Germany is still seeing the detrimental impact of Chancellor Angela Merkel’s open door policy which allowed roughly two million migrants into the country.
With no place to put the refugees, German authorities in Hamburg have confiscated six residential apartments in the Hamm district to turn them into migrant housing units.
Although these units have been empty since 2012 and are in need of repair, Hamburg authorities are having the properties renovated and will rent the unit out, without permission from the owner. District spokeswoman Sorina Weiland said the owner will also have to pay for all of the renovation costs.
So how is this even legal?
“The expropriation is authorized by the Hamburg Housing Protection Act (Hamburger Wohnraumschutzgesetz), a 1982 law that was updated by the city’s Socialist government in May 2013 to enable the city to seize any residential property unit that has been vacant for more than four months,” writes Gatestone Institute.
The law was put in place to force owners of vacant residences to get them rented with tenants. There are somewhere between 1,000 and 5,000 vacant residences in Hamburg and there is now even a hotline where residences can report vacant properties.
But, the reason these homes are vacant is partially the city’s fault.
“Others are blaming city officials for not approving more building permits to allow for the construction of new residential units. A study conducted in 2012 — well before the migrant crisis reached epic proportions — forecast that by 2017, Hamburg would have a deficit of at least 50,000 rental properties,” writes Gatestone Institute. “In 2012, Hamburg’s Socialist government presented a plan to build 6,000 new residential units per year. The plan never materialized, however, because prospective builders were constricted by government-imposed rental caps which would have made it impossible for them to even recover their construction costs.”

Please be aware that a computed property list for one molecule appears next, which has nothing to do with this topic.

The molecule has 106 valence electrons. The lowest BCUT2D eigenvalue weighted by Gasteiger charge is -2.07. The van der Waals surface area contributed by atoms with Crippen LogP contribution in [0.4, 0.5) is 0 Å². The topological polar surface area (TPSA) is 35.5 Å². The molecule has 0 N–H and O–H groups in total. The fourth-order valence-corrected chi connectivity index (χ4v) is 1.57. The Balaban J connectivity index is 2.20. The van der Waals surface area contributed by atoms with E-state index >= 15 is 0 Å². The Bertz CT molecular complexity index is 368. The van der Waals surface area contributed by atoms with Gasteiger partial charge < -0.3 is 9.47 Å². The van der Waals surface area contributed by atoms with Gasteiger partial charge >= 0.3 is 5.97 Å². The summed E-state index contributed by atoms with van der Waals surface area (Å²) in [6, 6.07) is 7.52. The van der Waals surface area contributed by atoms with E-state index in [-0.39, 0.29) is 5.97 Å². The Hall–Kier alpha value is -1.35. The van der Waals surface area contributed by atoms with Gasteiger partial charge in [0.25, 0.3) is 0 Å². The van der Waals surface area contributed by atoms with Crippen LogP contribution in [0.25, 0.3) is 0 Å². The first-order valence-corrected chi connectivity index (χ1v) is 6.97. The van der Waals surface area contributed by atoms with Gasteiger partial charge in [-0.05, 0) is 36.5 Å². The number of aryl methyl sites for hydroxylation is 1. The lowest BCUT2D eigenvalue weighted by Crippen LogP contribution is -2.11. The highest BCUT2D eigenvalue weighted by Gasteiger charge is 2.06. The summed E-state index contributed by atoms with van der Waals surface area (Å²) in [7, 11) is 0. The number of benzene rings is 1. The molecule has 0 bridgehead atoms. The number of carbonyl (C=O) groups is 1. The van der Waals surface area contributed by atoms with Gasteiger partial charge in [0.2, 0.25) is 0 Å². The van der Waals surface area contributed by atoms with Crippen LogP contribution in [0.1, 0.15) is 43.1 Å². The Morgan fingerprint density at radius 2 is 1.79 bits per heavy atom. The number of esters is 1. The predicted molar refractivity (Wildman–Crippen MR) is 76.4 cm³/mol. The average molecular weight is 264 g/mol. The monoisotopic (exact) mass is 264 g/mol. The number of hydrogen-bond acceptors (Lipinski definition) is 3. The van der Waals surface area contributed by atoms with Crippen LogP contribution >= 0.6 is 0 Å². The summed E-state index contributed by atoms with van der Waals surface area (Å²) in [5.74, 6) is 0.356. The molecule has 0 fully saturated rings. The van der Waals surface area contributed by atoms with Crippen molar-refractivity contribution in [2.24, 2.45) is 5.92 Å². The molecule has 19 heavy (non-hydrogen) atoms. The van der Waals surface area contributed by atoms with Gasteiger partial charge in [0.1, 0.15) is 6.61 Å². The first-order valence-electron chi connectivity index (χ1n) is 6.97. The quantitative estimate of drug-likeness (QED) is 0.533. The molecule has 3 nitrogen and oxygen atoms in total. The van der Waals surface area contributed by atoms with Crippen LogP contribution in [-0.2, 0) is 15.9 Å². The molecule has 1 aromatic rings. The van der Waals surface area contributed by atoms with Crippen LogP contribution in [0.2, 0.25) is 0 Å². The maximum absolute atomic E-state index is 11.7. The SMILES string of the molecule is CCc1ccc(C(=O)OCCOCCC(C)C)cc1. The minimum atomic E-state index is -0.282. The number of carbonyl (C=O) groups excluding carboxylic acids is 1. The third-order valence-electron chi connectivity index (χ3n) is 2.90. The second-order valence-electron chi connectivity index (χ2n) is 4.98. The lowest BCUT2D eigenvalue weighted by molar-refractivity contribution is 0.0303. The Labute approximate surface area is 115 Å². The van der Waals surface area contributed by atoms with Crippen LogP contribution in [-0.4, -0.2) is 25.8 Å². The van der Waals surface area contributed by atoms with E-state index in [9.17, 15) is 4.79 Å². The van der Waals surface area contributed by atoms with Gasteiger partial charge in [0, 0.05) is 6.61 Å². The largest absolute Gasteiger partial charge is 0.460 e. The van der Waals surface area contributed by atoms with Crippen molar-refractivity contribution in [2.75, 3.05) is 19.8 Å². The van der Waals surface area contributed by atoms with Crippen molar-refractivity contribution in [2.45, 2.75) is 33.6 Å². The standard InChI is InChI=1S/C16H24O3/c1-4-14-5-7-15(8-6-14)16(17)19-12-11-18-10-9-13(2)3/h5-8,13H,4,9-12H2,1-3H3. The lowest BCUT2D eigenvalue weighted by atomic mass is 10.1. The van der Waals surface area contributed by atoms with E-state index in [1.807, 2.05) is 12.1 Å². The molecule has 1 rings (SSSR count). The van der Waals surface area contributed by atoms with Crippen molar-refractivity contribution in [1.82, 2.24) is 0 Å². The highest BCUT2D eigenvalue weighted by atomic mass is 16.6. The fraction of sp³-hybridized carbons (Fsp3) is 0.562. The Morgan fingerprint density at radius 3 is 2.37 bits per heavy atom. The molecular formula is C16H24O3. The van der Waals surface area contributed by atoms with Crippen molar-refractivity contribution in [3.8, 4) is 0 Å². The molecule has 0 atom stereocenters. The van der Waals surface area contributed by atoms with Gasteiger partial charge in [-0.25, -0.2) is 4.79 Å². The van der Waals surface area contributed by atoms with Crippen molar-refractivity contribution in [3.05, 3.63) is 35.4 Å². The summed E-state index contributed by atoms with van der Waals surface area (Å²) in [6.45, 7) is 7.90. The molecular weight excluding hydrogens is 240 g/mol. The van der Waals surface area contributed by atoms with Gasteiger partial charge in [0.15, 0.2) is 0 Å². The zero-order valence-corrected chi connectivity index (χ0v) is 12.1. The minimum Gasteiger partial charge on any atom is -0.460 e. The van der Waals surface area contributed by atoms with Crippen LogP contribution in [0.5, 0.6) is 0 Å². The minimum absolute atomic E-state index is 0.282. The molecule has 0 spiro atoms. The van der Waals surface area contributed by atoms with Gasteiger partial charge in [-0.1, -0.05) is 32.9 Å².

Then in October of 2015, the Hamburg Parliament approved a new law that allows the city to seize vacant commercial properties to house migrants.
Back then, more than 400 new migrants were arriving into the city daily.
The city has been forced to create temporary shelters out of shipping containers.
While the city argues that these properties need to be confiscated in order to protect migrants from being homeless, others argue that it’s an attack on property rights.
“The proposed confiscation of private land and buildings is a massive attack on the property rights of the citizens of Hamburg,” said André Trepoll of the center-right Christian Democratic Union (CDU). “It amounts to an expropriation by the state.”
“The plans of the Berlin Senate to requisition residential and commercial property without the consent of the owner to accommodate refugees is an open breach of the constitution. The attempt by the Senate to undermine the constitutional right to property and the inviolability of the home must be resolutely opposed,” said Sebastian Czaja, the leader of the Free Democrats (FDP) in Berlin.
Although Merkel came to her senses by halting Germany’s open door policy and harshened her rhetoric about immigration, the damage has already been done.
According to the Die Welt newspaper, 300,000 migrants have been granted asylum and 1.5 million are still being processed. This places Germany at No. 2, in terms of countries allowing the most refugees. Germany is closely behind Turkey, which borders Syria.